Referring now to FIG. 2, there is seen an alternate form of ignition system which can be used with a magneto flywheel of an engine and is designated generally by reference numeral 60. Here, an ignition coil 61 has the primary winding 62 thereof connected in parallel with a storage capacitor 63 which supplies energizing current thereto to produce a high voltage spark at a secondary winding 64. Connected in series with the primary winding 62 is an electronic switching device 66, such as a silicon controlled rectifier, which is rendered conductive to discharge capacitor 63 through the primary winding 62. A resistance element 67 and a diode 68 are connected in parallel with the primary winding 62 to prevent extraneous oscillations from occurring during rapid discharge of capacitor 63.
Pickup coil means 70 is provided with a capacitor charging winding 71 and a trigger winding 72, and may take a form similar to either of the pickup coil means 26 or 27 of FIG. 1. However, in this embodiment, windings 71 and 72 are tied together at a common third circuit line 73, which, during normal running operation, is an ungrounded common line.
The pickup coil means 70 produces trinary peaked pulse waveforms in the same manner as the pickups 26 and 27 of FIG. 1. The positive polarity portions 75b of waveform 75 is developed at the winding 71 and used to charge the capacitor 63 and positive polarity portions 76a of the waveform 76 from the winding 72 are used to trigger the silicon controlled rectifier 66. For example, the waveforms 75 and 76 of FIGS. 3 and 4, respectively, illustrate the trinary peaked portions 75a, 75b and 75c, and 76a, 76b and 76c, which is repetitive for each spark produced by the circuit 60. Also, the waveform 75 is that which is developed across the winding 71 while the waveform 76 is developed across the winding 72 is of the same wave configuration but of opposite polarity. FIGS. 3 and 4 illustrate the trinary peaked waveform as produced at slow engine speeds when the magnet on the flywheel passes the pickup coil means 70 at a relatively slow speed. By way of example, the negative peak 75a, as developed across the winding 71, has no effect on the charging circuit of capacitor 63 because of the polarity of a series connected diode 76. On the other hand, the positive second peak 75b is applied through the diode 76 to charge capacitor 63. The maximum value of this peak voltage is limited by a voltage dependent resistor 77 connected in parallel with the winding 71, this limiting action occurring most effectively at the higher engine speeds. Now that capacitor 63 is charged, a trigger pulse applied to silicon controlled rectifier 66 will discharge the capacitor and produce a spark. However, the subsequent peak 76c, which is positive from winding 72, is not sensed at the gate-cathode circuit of silicon controlled rectifier 66 because this pulse is blanked by placing a charge across a capacitor 78 during the same time the capacitor 63 is charged. The blanking charge on capacitor 78 is applied through a diode 79, a resistor 80 and a second diode 81. Resistor 80 forms part of a voltage divider network with a second resistor 82 to limit the voltage value on capacitor 78. The blanking charge on capacitor 78 will render a second silicon controlled rectifier 83 highly conductive and this second silicon controlled rectifier is connected across the gate-cathode circuit of the main silicon controlled rectifier 66. That is, capacitor 78 is connected to the gate-cathode circuit of silicon controlled rectifier 83 through a resistor 84 which holds this silicon controlled rectifier in a highly conductive state. The low resistance current path produced as a result of the high conductive state of silicon controlled rectifier 83 will nullify any signal by substantially short circuiting the gate-cathode voltage on the main silicon controlled rectifier 66 thereby causing the third peak 76c to be ineffective. Capacitor 78 will continue to discharge through resistor 84 and the gate-cathode circuit of the silicon controlled rectifier 83 for the entire duration of the peak 76c.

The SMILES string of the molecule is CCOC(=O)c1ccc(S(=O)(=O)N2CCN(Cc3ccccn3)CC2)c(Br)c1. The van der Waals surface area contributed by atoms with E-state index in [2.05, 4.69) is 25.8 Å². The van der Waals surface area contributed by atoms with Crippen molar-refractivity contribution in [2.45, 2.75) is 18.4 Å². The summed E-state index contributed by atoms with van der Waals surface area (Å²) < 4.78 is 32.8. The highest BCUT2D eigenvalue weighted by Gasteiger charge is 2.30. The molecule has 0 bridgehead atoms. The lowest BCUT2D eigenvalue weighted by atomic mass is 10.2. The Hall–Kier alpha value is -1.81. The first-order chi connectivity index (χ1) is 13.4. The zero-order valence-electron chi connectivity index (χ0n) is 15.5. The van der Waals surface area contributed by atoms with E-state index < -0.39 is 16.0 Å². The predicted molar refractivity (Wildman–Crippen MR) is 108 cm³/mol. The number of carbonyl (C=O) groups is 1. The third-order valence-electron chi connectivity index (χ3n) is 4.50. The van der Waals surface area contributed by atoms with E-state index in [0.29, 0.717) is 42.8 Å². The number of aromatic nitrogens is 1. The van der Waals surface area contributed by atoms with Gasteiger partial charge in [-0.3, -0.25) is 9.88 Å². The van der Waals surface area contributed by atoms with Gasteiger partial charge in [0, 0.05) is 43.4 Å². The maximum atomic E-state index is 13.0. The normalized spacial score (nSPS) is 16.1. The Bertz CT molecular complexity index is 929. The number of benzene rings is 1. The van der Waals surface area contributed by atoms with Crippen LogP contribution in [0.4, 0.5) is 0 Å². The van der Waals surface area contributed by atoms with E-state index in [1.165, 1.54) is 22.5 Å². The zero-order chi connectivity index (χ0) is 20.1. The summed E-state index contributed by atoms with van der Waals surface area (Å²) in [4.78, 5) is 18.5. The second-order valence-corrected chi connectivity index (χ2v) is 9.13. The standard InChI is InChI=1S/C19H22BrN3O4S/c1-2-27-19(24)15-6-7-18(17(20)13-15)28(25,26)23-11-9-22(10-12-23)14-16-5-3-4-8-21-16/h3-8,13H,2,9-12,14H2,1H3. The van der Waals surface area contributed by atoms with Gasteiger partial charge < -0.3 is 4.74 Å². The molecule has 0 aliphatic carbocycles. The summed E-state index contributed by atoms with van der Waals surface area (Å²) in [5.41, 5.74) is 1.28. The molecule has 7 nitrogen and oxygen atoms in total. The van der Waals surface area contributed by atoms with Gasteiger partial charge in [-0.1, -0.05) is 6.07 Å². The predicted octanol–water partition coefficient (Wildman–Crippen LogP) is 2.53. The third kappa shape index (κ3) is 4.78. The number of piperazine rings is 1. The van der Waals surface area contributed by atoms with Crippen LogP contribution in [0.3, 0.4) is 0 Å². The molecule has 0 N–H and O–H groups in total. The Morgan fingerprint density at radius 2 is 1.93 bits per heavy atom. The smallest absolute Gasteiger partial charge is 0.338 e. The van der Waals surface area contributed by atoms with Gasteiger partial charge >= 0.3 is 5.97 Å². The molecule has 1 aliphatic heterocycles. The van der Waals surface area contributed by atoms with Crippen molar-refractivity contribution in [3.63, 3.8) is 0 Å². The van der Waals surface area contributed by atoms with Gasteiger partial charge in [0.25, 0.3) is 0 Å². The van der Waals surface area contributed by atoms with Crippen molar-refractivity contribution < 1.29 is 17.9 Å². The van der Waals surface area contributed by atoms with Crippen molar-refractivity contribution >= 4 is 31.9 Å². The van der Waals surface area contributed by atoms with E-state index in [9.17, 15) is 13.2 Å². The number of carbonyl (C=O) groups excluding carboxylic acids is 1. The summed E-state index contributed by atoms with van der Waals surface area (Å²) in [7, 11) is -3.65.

A transistor 86 has its emitter-collector junction connected in parallel with the capacitor 78 and is rendered conductive by the first peak 76a to ensure complete discharge of capacitor 78 or at least to a sufficient level so that the silicon controlled rectifier 83 is rendered non-conductive when the first peak 76a again occurs. It is this first peak 76a that renders silicon controlled rectifier 66 conductive to discharge capacitor 63 and produce a spark at the secondary winding 64 of the ignition coil 61. The base electrode of the transistor 86 is connected to the trigger winding 72 via a resistor 87 which applies the necessary bias to the transistor 22. The trigger winding 72 is connected to the gate electrode of silicon controlled rectifier 66 through a resistor 88 and a diode 89 connected in series therewith.